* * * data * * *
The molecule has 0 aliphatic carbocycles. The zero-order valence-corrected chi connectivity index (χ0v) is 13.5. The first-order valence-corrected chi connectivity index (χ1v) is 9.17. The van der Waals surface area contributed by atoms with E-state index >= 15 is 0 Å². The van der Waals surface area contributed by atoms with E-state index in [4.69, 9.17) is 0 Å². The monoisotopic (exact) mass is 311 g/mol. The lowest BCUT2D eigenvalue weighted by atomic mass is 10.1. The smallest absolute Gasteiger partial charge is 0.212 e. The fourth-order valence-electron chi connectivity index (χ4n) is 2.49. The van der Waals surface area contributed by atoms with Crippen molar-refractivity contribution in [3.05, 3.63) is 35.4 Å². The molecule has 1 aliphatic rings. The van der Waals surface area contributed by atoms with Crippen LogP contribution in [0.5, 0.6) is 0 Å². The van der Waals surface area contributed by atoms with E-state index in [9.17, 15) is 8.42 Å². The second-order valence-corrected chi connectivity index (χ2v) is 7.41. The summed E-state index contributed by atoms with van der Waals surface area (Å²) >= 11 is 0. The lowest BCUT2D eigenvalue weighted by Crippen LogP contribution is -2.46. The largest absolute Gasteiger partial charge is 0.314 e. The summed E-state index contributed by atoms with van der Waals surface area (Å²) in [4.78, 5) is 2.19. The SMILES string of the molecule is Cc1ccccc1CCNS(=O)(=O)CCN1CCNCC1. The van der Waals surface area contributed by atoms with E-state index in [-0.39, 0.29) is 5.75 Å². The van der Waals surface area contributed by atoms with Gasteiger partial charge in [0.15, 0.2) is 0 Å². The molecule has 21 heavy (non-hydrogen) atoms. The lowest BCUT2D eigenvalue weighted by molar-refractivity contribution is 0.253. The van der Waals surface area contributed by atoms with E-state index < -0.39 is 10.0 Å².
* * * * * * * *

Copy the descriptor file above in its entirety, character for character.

The molecule has 0 aliphatic carbocycles. The zero-order valence-corrected chi connectivity index (χ0v) is 13.5. The first-order valence-corrected chi connectivity index (χ1v) is 9.17. The van der Waals surface area contributed by atoms with E-state index >= 15 is 0 Å². The van der Waals surface area contributed by atoms with E-state index in [4.69, 9.17) is 0 Å². The monoisotopic (exact) mass is 311 g/mol. The lowest BCUT2D eigenvalue weighted by atomic mass is 10.1. The smallest absolute Gasteiger partial charge is 0.212 e. The fourth-order valence-electron chi connectivity index (χ4n) is 2.49. The van der Waals surface area contributed by atoms with Crippen molar-refractivity contribution in [3.05, 3.63) is 35.4 Å². The molecule has 1 aliphatic rings. The van der Waals surface area contributed by atoms with Crippen LogP contribution in [0.5, 0.6) is 0 Å². The van der Waals surface area contributed by atoms with E-state index in [9.17, 15) is 8.42 Å². The second-order valence-corrected chi connectivity index (χ2v) is 7.41. The summed E-state index contributed by atoms with van der Waals surface area (Å²) >= 11 is 0. The lowest BCUT2D eigenvalue weighted by Crippen LogP contribution is -2.46. The largest absolute Gasteiger partial charge is 0.314 e. The summed E-state index contributed by atoms with van der Waals surface area (Å²) in [4.78, 5) is 2.19. The SMILES string of the molecule is Cc1ccccc1CCNS(=O)(=O)CCN1CCNCC1. The van der Waals surface area contributed by atoms with E-state index in [-0.39, 0.29) is 5.75 Å². The van der Waals surface area contributed by atoms with Gasteiger partial charge in [0.15, 0.2) is 0 Å². The molecule has 21 heavy (non-hydrogen) atoms. The lowest BCUT2D eigenvalue weighted by molar-refractivity contribution is 0.253. The van der Waals surface area contributed by atoms with E-state index < -0.39 is 10.0 Å².